How dog food contributes to a healthy coat

How dog food contributes to a healthy coat


Posted 12th Sep 2016


If your dog's diet doesn't contain enough of the right nutrients or else contains low quality nutrients, you can expect them to develop a dull coat, and to suffer from excess shedding and dry, flaky or itchy skin. You should be feeding them a diet that is rich in high quality, digestible proteins, carbohydrates, fats, vitamins and minerals, all of which will help maintain a healthy coat and skin. To help your dog get the coat it deserves, Forthglade have come up with some handy points to consider when you're buying your dog's food.

Did you know...A recent study revealed that as much as 30-35 per cent of your dog's daily protein intake is needed to keep its skin and coat in a good condition.

In certain cases, your dog may need an extra boost in the form of a supplement. For instance, linseed oil, which is rich in essential omega-3 fatty acids.

Five things to consider when buying your dog food

1. Look for high meat content and quality.

2. Avoid any foods that are not specific. Terms such as 'animal fat' begs the question, which animal? Sometimes packaging can be misleading. For instance a 'beef' recipe. You would expect it to be made primarily from beef, but it could instead be chicken or another hidden meat source. Look at the ingredients lists for named sources such as lamb, turkey or beef.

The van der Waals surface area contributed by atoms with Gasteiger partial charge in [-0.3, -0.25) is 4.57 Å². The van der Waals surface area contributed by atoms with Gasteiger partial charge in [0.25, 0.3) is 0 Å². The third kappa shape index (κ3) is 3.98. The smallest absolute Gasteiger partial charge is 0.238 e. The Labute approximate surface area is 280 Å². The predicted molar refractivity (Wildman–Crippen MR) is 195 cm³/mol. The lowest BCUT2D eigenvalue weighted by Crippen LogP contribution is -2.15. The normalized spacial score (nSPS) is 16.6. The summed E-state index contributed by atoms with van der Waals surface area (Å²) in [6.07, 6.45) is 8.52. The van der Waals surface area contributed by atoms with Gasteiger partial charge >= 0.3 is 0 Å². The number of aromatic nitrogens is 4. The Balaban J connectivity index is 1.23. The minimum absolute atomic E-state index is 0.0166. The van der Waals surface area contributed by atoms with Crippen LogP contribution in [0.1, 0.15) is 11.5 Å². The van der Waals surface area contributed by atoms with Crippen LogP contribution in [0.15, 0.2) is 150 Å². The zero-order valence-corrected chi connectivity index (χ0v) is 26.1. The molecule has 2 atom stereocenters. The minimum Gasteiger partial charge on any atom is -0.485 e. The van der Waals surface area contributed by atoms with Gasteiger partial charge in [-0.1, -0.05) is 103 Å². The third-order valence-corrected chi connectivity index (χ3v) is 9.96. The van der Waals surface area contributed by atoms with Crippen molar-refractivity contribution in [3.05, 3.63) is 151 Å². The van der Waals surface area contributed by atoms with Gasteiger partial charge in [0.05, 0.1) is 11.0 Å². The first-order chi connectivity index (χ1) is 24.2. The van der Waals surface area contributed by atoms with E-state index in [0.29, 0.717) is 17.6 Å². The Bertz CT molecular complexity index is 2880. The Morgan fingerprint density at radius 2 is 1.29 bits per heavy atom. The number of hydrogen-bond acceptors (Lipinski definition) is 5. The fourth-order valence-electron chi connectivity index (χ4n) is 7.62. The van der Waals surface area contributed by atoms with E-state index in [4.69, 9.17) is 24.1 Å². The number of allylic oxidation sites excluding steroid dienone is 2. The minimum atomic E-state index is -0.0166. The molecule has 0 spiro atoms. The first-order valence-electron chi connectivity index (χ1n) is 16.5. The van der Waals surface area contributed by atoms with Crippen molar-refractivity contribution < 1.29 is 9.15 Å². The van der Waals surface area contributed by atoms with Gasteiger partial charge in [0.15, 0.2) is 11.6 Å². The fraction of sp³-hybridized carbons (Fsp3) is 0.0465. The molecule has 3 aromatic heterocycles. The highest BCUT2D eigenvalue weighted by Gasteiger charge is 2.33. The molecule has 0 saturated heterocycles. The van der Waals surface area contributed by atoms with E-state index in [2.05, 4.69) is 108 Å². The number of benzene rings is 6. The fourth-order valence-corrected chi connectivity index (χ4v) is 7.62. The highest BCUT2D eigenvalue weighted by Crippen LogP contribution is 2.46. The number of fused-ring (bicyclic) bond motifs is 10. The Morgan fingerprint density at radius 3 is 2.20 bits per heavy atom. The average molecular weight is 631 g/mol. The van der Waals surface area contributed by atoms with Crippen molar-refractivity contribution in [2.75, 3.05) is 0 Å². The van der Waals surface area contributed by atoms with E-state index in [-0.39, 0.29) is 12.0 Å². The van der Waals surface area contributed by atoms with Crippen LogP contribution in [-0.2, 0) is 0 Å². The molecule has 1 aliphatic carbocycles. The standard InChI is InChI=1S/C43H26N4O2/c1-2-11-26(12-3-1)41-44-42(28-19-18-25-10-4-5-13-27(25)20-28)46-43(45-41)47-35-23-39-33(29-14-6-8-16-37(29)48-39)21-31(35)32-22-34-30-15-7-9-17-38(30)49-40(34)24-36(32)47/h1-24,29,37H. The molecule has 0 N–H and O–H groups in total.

3. While a little grain is okay you should look for whole grains like brown rice.

4. Avoid artificial colours, sugars, flavours and preservatives.

5. Avoid meat and animal derivatives.

Tips for the fussy eater

While some dogs will gobble up pretty much anything, others will be a bit more picky with their diets. These tips should help you:

1. If it is not illness that is affecting your dog's appetite, you may just need to make their dinners more exciting. You can do this by adding small amounts of grated Parmesan, sardine juice, or mashed sardines, homemade meat broth or goat's yoghurt.

2. Is your dog maintaining a healthy body weight but not finishing its meals? This means you have most likely overestimated its calorie requirements. Try cutting the portion size down.

3. Some dogs will refuse to eat foods that upset their bodies. If you have recently added a new ingredient to your dog's diet, try removing it.

Image and tips courtesy of Forthglade





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